Ah, I see. That makes sense. Whew. We are in for a challenge!

HeCantBeSerious Wed 21-Dec-16 00:33:25

Yes. And then teaching assistants depending on age of the children/special needs statements etc.

There's a shortage of school places and teachers in much of the UK. State education is a demanding and increasingly thankless area to work in. As a result most schools are underfunded/underresourced and at capacity (or above).

nottinghamgal Wed 21-Dec-16 00:34:52

Are you prepared to pay? How old are the children?

nottinghamgal Wed 21-Dec-16 00:36:25

Regular state school will at primary level (up to 11) have some level of worship such as songs and prayer. Also more at Christmas, there are quite a few catholic and CofE SChools but in nice areas they tend to be over subscribed as lots of them are good schools.

Astro55 Wed 21-Dec-16 00:37:58

Have you looked at the Isle of Man? Lots of smaller schools with little classes - lots of transport and nothing that far away

USofAMum Wed 21-Dec-16 00:38:24

HeCantBeSerious-I have been reading about that as well. That is such a shame.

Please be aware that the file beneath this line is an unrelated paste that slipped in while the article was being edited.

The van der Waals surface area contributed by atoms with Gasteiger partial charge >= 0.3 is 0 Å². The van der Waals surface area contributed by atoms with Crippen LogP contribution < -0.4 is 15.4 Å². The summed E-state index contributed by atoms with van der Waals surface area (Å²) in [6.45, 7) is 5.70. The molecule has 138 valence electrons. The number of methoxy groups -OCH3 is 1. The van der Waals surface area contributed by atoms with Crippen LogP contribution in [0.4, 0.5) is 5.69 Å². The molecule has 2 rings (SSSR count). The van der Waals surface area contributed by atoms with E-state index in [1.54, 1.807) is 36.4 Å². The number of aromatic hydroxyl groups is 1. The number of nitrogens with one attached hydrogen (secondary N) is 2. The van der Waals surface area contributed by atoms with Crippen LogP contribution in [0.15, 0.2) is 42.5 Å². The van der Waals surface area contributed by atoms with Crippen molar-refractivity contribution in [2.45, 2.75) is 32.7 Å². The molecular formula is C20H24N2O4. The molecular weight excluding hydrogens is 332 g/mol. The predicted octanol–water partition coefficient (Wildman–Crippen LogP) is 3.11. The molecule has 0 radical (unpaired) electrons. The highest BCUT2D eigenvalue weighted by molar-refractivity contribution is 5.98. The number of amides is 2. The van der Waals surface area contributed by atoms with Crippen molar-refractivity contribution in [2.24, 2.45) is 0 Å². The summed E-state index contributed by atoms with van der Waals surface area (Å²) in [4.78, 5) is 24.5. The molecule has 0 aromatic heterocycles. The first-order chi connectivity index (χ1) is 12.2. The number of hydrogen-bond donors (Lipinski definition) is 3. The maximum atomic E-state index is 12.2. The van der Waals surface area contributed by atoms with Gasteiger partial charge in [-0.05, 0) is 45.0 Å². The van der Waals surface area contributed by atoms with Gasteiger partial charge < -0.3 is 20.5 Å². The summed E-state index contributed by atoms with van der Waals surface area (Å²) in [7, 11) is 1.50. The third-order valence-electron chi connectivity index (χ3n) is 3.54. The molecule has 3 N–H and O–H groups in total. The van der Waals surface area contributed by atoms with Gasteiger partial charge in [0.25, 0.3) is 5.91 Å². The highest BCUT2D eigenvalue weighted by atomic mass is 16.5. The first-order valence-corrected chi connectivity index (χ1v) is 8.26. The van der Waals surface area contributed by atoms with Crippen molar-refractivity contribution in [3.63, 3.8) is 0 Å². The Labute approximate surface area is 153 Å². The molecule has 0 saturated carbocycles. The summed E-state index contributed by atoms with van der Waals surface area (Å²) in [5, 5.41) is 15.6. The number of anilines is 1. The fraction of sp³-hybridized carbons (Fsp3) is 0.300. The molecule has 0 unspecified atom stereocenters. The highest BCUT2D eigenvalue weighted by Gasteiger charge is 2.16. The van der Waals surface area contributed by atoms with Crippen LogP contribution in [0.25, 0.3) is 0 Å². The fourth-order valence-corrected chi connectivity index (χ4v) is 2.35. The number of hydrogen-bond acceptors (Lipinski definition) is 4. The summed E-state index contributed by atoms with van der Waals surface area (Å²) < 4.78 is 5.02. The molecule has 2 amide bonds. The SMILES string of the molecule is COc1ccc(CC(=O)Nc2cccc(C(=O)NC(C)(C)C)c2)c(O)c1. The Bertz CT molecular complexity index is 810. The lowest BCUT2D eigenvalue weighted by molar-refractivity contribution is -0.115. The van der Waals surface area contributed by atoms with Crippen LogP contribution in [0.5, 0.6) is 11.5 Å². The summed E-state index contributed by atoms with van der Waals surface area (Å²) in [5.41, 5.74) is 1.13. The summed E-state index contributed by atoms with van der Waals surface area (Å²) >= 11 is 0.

nottinghamgal-Hello! We were honestly hoping to find a state school...This may be a task too great, I can see now... :/

Astro55 Wed 21-Dec-16 00:38:43

Also - id look at Cardiff or Bristol !!

USofAMum Wed 21-Dec-16 00:39:39

Astro55-Thank you!! I will add Isle Of Man to the list smile

Rockingaround Wed 21-Dec-16 00:41:01

Hi - with catholic schools you generally need to be Catholic, with CofE you have to - I think - be regular church goers, with a confirmation letter (from clergy). A regular state school teaches awareness and acceptance of all religions, holding none precedent. I would find a church you would like to be part of first, then go from there ...perhaps one with similar practices to your own.

nottinghamgal Wed 21-Dec-16 00:41:29

It might not be but it's hard when you want to not do rural as a lot of rural schools have slightly smaller school classes.

I'm biased as I work in a private school. We have classes of up to 20 but you do have to pay for that and it's about £3500 per child per term.

Rockingaround Wed 21-Dec-16 00:47:31

I'd look at Hertfordshire and surrounding areas if I were you, especially as you don't drive, there is quite a good melting pot of people there but not as diverse as London which is where we live, meaning that fighting for school places which prioritise religion is ny-on impossible, unless you can pay (a lot) to live next to an outstanding, religious school.